The words are not so prominent on the floor plan, but there’s no mistaking the element in this listing photo:
1. there’s no accounting for taste
2. this (startling) design did not prevent this: $1,435/ft, a premium of 23% over essentially the same loft upstairs at (former) Peak pricing
I bet you $0.25 that the new owners change the configuration of the master suite. And color scheme. (In what decade was Black & White hot? Not the twenty-teens….)
let’s repeat, again, differently
As I said, there’s no accounting for taste. In the Conventional Wisdom, unconventional design choices depress prices because they reduce the buyer pool. (Can we agree that a black hot tub in the master suite and flanked by mirrors is unconventional?)
If you are a long-time reader of Manhattan Loft Guy, you know that I have played with design choices like this in the past. The most recent example was in my March 22, 2012, love it or hate it? glass master bath sells at 181 Hudson Street loft, which I ended with this:
I do not expect to talk about bathing functions in (or public to) master bedrooms for quite a while, but you never know…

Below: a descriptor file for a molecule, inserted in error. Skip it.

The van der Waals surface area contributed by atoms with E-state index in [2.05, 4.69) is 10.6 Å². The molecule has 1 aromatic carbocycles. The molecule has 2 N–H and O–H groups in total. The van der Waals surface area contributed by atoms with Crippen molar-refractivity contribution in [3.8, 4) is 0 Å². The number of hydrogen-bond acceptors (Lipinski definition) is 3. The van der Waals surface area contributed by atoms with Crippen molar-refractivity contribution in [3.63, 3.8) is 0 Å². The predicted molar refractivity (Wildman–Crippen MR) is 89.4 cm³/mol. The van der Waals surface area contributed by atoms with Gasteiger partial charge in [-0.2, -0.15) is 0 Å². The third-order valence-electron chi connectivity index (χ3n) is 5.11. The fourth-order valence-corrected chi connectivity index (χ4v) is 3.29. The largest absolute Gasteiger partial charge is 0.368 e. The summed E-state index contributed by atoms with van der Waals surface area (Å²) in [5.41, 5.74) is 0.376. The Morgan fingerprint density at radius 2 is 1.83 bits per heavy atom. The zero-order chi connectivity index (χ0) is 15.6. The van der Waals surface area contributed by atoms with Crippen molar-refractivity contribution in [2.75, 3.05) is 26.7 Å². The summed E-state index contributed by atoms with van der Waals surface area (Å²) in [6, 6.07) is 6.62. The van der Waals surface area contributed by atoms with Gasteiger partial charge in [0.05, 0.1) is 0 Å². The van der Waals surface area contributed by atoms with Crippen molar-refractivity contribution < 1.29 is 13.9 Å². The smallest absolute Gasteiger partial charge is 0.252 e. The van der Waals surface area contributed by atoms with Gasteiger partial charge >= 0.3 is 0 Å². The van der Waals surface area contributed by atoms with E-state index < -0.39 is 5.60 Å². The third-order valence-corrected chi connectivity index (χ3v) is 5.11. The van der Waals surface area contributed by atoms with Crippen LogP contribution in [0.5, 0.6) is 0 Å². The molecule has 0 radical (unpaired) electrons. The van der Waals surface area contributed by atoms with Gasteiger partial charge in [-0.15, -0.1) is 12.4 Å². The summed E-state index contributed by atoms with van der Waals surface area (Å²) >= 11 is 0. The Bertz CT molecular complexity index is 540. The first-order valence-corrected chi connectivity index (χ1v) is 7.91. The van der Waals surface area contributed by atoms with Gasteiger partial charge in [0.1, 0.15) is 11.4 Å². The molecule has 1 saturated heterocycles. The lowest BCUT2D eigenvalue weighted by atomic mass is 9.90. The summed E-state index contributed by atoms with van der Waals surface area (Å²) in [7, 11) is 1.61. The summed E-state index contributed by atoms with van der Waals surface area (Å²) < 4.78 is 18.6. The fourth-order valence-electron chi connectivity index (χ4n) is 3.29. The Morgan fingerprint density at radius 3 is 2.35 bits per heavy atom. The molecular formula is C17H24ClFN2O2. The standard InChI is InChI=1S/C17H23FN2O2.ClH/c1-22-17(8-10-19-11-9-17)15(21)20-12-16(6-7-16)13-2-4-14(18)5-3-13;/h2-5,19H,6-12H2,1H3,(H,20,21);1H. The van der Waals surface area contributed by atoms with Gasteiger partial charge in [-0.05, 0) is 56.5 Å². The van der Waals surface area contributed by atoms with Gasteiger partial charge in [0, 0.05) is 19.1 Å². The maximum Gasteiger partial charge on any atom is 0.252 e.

I believe that was a correct prediction. Two-and-a-half years is quite a while.
That one dealt with a glass wall directly behind the headboard, through which is visible the walk-in shower, tub, and sinks. There’s no wall at 73 Worth Street in loft #5B, but the point is the same. Here’s how I put it on March 22, 2012, with a few more unusual bath-and-bed layouts:
for fans of public bathing
I started up top from the perspective that the #3F master suite with glass wall separating the headboard and shower is an unusual choice, one that will shrink the buyer pool a bit. Sharp-eyed Manhattan Loft Guy readers will remember that it was just a few days ago that I mentioned a loft with an even more unusual blending of master sleeping and master bathing space.
In my November 11, 2010, nice flipping loft at 49 Howard Street, I dug through the designer’s website of before and after pix of a gut renovation:
From these many photos and the before-and-after floor plans you can see what those “ten foot glass doors” do: they bring light into the master bedroom at the (otherwise) dark end of the loft. Look closely at the master bedroom photos.
Yes, somebody designed it with a huge bathtub in the master bedroom. Undoubtedly there is a proper proper name for this tub, and the modifier “soaking”. And, yes, someone else bought it that way.
I mentioned that deluxe renovation and very strong sale (for a 2-story walk-up!), but not the in-room bathtub, in looking at a nearby gut renovation with a spectacular view, in my March 19, a question of views for gut renovated 29 Howard Street loft at $1,383/ft.
When will the next weird bath-and-bed layout strike me? Probably after it strikes a buyer as not so weird…. With that, I will close. For now.